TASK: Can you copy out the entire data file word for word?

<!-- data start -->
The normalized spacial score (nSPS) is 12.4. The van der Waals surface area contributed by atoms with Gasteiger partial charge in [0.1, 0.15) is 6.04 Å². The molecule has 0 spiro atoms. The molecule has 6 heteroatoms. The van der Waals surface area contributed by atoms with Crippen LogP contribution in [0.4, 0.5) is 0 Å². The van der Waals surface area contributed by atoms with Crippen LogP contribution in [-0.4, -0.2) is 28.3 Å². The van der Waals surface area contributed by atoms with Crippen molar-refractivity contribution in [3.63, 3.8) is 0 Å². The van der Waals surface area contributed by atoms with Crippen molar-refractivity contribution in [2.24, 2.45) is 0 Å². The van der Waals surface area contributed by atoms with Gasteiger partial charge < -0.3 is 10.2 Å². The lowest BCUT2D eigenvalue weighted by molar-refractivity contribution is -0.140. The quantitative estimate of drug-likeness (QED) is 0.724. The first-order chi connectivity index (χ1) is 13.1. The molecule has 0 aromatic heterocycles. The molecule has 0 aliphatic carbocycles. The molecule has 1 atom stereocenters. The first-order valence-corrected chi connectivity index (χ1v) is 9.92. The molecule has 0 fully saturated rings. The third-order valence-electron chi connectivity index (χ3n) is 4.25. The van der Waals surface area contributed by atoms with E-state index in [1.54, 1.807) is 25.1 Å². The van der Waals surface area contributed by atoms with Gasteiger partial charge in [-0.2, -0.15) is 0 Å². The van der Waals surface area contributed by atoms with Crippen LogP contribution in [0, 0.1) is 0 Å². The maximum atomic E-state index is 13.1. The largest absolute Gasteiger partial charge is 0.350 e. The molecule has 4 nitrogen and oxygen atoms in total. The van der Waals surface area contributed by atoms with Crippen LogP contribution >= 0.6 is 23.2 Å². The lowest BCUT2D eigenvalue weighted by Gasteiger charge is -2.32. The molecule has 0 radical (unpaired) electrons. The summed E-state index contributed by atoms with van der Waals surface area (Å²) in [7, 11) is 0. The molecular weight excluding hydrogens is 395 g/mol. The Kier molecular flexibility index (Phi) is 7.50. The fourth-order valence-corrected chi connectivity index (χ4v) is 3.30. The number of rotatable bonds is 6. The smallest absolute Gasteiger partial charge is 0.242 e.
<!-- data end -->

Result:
The normalized spacial score (nSPS) is 12.4. The van der Waals surface area contributed by atoms with Gasteiger partial charge in [0.1, 0.15) is 6.04 Å². The molecule has 0 spiro atoms. The molecule has 6 heteroatoms. The van der Waals surface area contributed by atoms with Crippen LogP contribution in [0.4, 0.5) is 0 Å². The van der Waals surface area contributed by atoms with Crippen LogP contribution in [-0.4, -0.2) is 28.3 Å². The van der Waals surface area contributed by atoms with Crippen molar-refractivity contribution in [3.63, 3.8) is 0 Å². The van der Waals surface area contributed by atoms with Crippen molar-refractivity contribution in [2.24, 2.45) is 0 Å². The van der Waals surface area contributed by atoms with Gasteiger partial charge < -0.3 is 10.2 Å². The lowest BCUT2D eigenvalue weighted by molar-refractivity contribution is -0.140. The quantitative estimate of drug-likeness (QED) is 0.724. The first-order chi connectivity index (χ1) is 13.1. The molecule has 0 aromatic heterocycles. The molecule has 0 aliphatic carbocycles. The molecule has 1 atom stereocenters. The first-order valence-corrected chi connectivity index (χ1v) is 9.92. The molecule has 0 fully saturated rings. The third-order valence-electron chi connectivity index (χ3n) is 4.25. The van der Waals surface area contributed by atoms with E-state index in [1.54, 1.807) is 25.1 Å². The van der Waals surface area contributed by atoms with Gasteiger partial charge in [-0.2, -0.15) is 0 Å². The van der Waals surface area contributed by atoms with Crippen LogP contribution in [0, 0.1) is 0 Å². The maximum atomic E-state index is 13.1. The largest absolute Gasteiger partial charge is 0.350 e. The molecule has 4 nitrogen and oxygen atoms in total. The van der Waals surface area contributed by atoms with Crippen LogP contribution >= 0.6 is 23.2 Å². The lowest BCUT2D eigenvalue weighted by Gasteiger charge is -2.32. The molecule has 0 radical (unpaired) electrons. The summed E-state index contributed by atoms with van der Waals surface area (Å²) in [7, 11) is 0. The molecular weight excluding hydrogens is 395 g/mol. The Kier molecular flexibility index (Phi) is 7.50. The fourth-order valence-corrected chi connectivity index (χ4v) is 3.30. The number of rotatable bonds is 6. The smallest absolute Gasteiger partial charge is 0.242 e.